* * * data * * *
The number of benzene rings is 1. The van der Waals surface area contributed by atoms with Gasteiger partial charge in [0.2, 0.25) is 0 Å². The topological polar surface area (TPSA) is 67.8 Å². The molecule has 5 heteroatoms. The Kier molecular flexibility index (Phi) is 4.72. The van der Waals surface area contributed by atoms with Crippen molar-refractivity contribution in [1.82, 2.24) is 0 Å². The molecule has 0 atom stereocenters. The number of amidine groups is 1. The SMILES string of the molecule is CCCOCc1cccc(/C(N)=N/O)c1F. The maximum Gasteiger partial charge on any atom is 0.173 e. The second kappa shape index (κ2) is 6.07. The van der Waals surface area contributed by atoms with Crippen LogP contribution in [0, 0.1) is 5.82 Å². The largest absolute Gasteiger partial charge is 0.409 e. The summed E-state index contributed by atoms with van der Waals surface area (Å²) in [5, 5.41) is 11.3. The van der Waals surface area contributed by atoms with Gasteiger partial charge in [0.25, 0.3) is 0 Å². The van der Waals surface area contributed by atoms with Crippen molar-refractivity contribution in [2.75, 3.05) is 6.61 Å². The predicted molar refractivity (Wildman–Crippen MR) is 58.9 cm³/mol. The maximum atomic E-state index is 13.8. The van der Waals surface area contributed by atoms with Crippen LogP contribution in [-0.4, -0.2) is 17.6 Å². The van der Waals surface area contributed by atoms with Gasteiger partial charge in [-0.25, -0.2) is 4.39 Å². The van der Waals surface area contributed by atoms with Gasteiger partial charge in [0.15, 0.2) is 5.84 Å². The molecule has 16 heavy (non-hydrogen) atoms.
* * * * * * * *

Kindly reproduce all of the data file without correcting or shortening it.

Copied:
The number of benzene rings is 1. The van der Waals surface area contributed by atoms with Gasteiger partial charge in [0.2, 0.25) is 0 Å². The topological polar surface area (TPSA) is 67.8 Å². The molecule has 5 heteroatoms. The Kier molecular flexibility index (Phi) is 4.72. The van der Waals surface area contributed by atoms with Crippen molar-refractivity contribution in [1.82, 2.24) is 0 Å². The molecule has 0 atom stereocenters. The number of amidine groups is 1. The SMILES string of the molecule is CCCOCc1cccc(/C(N)=N/O)c1F. The maximum Gasteiger partial charge on any atom is 0.173 e. The second kappa shape index (κ2) is 6.07. The van der Waals surface area contributed by atoms with Crippen LogP contribution in [0, 0.1) is 5.82 Å². The largest absolute Gasteiger partial charge is 0.409 e. The summed E-state index contributed by atoms with van der Waals surface area (Å²) in [5, 5.41) is 11.3. The van der Waals surface area contributed by atoms with Gasteiger partial charge in [0.25, 0.3) is 0 Å². The van der Waals surface area contributed by atoms with Crippen molar-refractivity contribution in [2.75, 3.05) is 6.61 Å². The predicted molar refractivity (Wildman–Crippen MR) is 58.9 cm³/mol. The maximum atomic E-state index is 13.8. The van der Waals surface area contributed by atoms with Crippen LogP contribution in [-0.4, -0.2) is 17.6 Å². The van der Waals surface area contributed by atoms with Gasteiger partial charge in [-0.25, -0.2) is 4.39 Å². The van der Waals surface area contributed by atoms with Gasteiger partial charge in [0.15, 0.2) is 5.84 Å². The molecule has 16 heavy (non-hydrogen) atoms.